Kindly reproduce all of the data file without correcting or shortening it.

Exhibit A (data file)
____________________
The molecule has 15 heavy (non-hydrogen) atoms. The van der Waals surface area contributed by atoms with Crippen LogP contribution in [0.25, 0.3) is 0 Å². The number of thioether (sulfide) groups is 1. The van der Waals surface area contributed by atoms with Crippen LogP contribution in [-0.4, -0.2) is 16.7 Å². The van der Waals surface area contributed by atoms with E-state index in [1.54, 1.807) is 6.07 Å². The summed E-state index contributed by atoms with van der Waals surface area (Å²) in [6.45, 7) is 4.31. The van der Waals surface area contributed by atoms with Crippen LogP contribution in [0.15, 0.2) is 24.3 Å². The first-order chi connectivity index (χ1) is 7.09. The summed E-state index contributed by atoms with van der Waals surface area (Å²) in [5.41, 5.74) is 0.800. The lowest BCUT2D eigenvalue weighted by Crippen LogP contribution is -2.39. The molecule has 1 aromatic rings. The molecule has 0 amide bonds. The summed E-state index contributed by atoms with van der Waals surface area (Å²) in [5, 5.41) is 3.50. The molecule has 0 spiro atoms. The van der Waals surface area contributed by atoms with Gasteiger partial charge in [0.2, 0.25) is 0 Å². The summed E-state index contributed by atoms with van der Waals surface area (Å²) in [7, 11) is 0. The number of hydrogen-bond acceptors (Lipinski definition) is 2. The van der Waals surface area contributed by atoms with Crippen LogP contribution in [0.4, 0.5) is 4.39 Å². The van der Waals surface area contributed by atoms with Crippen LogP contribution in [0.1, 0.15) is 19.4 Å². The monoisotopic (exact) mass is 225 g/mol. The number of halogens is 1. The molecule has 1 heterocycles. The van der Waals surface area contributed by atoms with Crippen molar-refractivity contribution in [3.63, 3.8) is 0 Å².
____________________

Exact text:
The molecule has 15 heavy (non-hydrogen) atoms. The van der Waals surface area contributed by atoms with Crippen LogP contribution in [0.25, 0.3) is 0 Å². The number of thioether (sulfide) groups is 1. The van der Waals surface area contributed by atoms with Crippen LogP contribution in [-0.4, -0.2) is 16.7 Å². The van der Waals surface area contributed by atoms with E-state index in [1.54, 1.807) is 6.07 Å². The summed E-state index contributed by atoms with van der Waals surface area (Å²) in [6.45, 7) is 4.31. The van der Waals surface area contributed by atoms with Crippen LogP contribution in [0.15, 0.2) is 24.3 Å². The first-order chi connectivity index (χ1) is 7.09. The summed E-state index contributed by atoms with van der Waals surface area (Å²) in [5.41, 5.74) is 0.800. The lowest BCUT2D eigenvalue weighted by Crippen LogP contribution is -2.39. The molecule has 1 aromatic rings. The molecule has 0 amide bonds. The summed E-state index contributed by atoms with van der Waals surface area (Å²) in [5, 5.41) is 3.50. The molecule has 0 spiro atoms. The van der Waals surface area contributed by atoms with Gasteiger partial charge in [0.2, 0.25) is 0 Å². The summed E-state index contributed by atoms with van der Waals surface area (Å²) in [7, 11) is 0. The number of hydrogen-bond acceptors (Lipinski definition) is 2. The van der Waals surface area contributed by atoms with Crippen LogP contribution in [0.4, 0.5) is 4.39 Å². The van der Waals surface area contributed by atoms with Crippen LogP contribution in [0.1, 0.15) is 19.4 Å². The monoisotopic (exact) mass is 225 g/mol. The number of halogens is 1. The molecule has 1 heterocycles. The van der Waals surface area contributed by atoms with Crippen molar-refractivity contribution in [3.63, 3.8) is 0 Å².